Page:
I might not be the same, but that’s not important
No freedom till we’re equal, damn right I support it
We press play, don’t press pause
Progress, march on
With the veil over our eyes
We turn our back on the cause
Till the day that my uncles can be united by law
When kids are walking ’round the hallway plagued by pain in their heart
A world so hateful some would rather die than be who they are
And a certificate on paper isn’t gonna solve it all
But it’s a damn good place to start
No law is gonna change us
We have to change us
Whatever God you believe in
We come from the same one
Strip away the fear
Underneath it’s all the same love
This song hits on so many messages, it’s tough to cover them all in one post.
When it comes to religion, my short answer is that I’m more spiritual than religious. Religion is, at its heart, a deeply personal issue. I believe (I have faith) that there is some power out there in the universe greater than we could ever comprehend. I remember being taught in Catholic school that Jesus was upset with the Pharisees for worshipping publicly — the equivalent of “keeping up with the Joneses.” I understand the need and desire for the church community — but at the same time, can that community not be found elsewhere?
Don’t get me wrong — I’m not attacking religion. The church and the message they spread seem to be two completely separate entities. As Gandhi so eloquently stated, “I like your Christ, I do not like your Christians. Your Christians are so unlike your Christ.” The message taught by Jesus was one of love — the Golden Rule. That’s a religion I can get behind. However, the Bible (based on Jesus’s teachings) was written by men who came after. The stories within are an excellent basis for morals — all of which stem from the Golden Rule. An important point to keep in mind, however, is that the bible was compiled many years after Jesus died — take the First Council of Nicea in 325 AD, where Constantine made Christianity the official religion of the Roman empire.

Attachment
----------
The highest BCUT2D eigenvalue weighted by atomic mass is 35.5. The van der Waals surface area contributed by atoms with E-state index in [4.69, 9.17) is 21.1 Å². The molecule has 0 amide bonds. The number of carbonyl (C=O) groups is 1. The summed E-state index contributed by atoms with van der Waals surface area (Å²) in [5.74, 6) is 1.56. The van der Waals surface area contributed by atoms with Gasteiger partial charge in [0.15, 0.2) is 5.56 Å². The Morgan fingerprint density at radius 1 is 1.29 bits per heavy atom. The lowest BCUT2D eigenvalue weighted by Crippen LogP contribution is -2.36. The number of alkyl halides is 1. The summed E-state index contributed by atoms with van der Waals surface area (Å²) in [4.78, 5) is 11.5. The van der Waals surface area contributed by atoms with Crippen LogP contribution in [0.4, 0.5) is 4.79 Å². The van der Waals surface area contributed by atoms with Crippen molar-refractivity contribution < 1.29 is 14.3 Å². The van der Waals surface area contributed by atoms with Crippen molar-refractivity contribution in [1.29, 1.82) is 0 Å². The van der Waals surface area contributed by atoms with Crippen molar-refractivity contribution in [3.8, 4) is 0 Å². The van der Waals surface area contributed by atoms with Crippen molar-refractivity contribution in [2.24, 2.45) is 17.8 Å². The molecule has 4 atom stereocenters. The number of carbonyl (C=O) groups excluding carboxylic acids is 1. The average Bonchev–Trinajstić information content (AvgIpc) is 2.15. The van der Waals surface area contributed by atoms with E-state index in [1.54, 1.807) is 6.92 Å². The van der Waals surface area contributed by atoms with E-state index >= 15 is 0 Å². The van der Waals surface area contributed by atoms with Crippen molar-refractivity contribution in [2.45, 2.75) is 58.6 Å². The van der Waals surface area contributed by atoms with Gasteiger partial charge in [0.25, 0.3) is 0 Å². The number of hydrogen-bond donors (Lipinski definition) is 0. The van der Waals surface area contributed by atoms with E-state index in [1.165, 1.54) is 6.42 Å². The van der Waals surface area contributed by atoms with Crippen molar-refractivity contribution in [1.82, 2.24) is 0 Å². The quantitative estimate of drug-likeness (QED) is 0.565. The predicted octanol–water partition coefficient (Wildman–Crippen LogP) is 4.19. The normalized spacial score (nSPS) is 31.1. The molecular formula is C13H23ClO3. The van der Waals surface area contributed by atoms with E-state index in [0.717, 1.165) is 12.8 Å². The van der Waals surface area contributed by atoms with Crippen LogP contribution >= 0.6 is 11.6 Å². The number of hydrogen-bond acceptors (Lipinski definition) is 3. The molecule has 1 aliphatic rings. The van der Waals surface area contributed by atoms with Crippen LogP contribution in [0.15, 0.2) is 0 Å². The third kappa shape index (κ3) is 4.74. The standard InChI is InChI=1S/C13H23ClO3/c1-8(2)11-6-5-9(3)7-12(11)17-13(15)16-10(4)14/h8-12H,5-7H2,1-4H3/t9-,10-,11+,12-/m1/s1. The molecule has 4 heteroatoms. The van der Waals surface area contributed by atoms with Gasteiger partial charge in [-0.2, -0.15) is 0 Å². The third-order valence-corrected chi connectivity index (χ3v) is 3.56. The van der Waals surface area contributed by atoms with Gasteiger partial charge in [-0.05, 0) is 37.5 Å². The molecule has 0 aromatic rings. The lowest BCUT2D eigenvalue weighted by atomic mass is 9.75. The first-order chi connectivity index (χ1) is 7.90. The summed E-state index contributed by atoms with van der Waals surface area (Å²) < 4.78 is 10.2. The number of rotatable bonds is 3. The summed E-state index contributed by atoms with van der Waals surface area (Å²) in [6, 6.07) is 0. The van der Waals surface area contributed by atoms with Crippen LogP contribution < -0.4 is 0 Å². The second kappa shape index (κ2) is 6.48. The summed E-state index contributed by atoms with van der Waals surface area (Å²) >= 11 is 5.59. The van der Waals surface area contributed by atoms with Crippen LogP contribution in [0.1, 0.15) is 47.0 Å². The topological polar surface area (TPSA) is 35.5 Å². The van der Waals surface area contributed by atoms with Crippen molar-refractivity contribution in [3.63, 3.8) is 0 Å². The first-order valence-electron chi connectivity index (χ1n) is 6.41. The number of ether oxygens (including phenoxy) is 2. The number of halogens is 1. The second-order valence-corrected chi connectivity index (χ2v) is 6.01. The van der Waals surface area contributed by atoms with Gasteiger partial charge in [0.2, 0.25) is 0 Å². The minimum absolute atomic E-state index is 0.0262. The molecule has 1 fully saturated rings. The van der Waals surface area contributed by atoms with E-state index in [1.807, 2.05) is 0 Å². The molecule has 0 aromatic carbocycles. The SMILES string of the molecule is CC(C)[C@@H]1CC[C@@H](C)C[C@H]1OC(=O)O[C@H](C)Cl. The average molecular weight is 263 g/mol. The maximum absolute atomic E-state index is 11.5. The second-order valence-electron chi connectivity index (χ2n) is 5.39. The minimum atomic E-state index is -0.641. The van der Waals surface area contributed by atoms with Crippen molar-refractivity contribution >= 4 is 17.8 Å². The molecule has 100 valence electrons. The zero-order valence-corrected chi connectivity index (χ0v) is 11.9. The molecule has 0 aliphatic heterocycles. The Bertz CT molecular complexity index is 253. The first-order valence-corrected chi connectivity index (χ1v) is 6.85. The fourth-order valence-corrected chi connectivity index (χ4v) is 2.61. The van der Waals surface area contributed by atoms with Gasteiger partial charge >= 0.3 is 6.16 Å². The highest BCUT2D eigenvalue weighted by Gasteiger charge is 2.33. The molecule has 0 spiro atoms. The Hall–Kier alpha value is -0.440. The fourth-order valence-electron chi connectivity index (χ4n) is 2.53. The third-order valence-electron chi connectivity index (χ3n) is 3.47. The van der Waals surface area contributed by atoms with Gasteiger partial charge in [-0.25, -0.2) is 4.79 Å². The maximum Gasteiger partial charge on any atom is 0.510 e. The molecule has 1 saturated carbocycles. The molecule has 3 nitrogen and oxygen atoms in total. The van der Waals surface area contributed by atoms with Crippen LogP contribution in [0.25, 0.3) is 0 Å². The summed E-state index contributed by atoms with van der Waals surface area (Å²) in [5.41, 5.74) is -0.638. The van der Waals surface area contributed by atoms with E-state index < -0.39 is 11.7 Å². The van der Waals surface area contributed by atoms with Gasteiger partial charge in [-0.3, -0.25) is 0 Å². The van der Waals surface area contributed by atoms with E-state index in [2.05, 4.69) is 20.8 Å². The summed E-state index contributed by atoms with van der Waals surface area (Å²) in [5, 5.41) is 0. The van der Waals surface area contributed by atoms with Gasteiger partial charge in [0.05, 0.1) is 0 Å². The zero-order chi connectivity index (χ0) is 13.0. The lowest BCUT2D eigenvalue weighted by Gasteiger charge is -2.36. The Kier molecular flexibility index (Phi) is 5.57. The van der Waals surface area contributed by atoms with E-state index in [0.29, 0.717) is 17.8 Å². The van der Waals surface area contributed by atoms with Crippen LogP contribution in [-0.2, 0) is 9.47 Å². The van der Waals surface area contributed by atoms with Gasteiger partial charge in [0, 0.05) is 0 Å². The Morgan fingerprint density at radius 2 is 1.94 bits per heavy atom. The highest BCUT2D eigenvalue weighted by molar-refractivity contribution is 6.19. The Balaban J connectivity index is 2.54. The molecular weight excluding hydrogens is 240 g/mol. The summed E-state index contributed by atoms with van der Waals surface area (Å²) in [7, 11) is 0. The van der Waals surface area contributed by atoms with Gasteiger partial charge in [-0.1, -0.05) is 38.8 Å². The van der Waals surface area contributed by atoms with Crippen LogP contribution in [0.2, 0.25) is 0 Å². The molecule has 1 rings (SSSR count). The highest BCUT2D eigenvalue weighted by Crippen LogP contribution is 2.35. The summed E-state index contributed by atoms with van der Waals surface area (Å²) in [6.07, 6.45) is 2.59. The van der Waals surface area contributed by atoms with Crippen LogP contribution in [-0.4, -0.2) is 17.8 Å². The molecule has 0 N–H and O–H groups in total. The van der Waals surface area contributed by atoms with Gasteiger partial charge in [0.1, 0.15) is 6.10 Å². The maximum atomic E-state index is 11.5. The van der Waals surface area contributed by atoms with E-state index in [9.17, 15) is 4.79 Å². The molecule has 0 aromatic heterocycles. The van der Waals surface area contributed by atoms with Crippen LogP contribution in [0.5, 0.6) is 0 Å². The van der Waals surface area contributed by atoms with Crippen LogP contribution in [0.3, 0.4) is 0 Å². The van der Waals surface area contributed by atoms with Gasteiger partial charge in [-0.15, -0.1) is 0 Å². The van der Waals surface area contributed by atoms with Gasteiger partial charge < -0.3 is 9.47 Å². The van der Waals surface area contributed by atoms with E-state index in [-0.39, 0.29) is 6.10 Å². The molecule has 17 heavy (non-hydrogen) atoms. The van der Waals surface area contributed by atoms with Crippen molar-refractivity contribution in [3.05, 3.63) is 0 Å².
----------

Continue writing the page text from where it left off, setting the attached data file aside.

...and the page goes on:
This is one of the bones I have to pick with organized religion — its use (throughout history and modernity) to further political agendas. There doesn’t seem to be much separation of Church and state, no matter what anyone says.
Christianity, Islam, Buddhism, and many others — they all teach a message of love and acceptance. Where, in that overarching message of acceptance, does it say that God hates homosexuals? Or anyone different, for that matter?
It doesn’t. If anyone tries to say anything differently, they’re a hypocrite.
It’s 2014. The fact that people still have to put up with hatred that is so incorrectly justified by religion is a travesty.
This is where Marxism could come into play — the idea that religion is the “opiate of the masses.” The grounding theory here is that ‘man makes religion.’ That line, completed, might read: ‘into a tool to support his own argument.’
Maybe it’s just me, but I have difficulty seeing how someone can call themselves a Christian while being so hateful. Love and hate are simply polar opposites.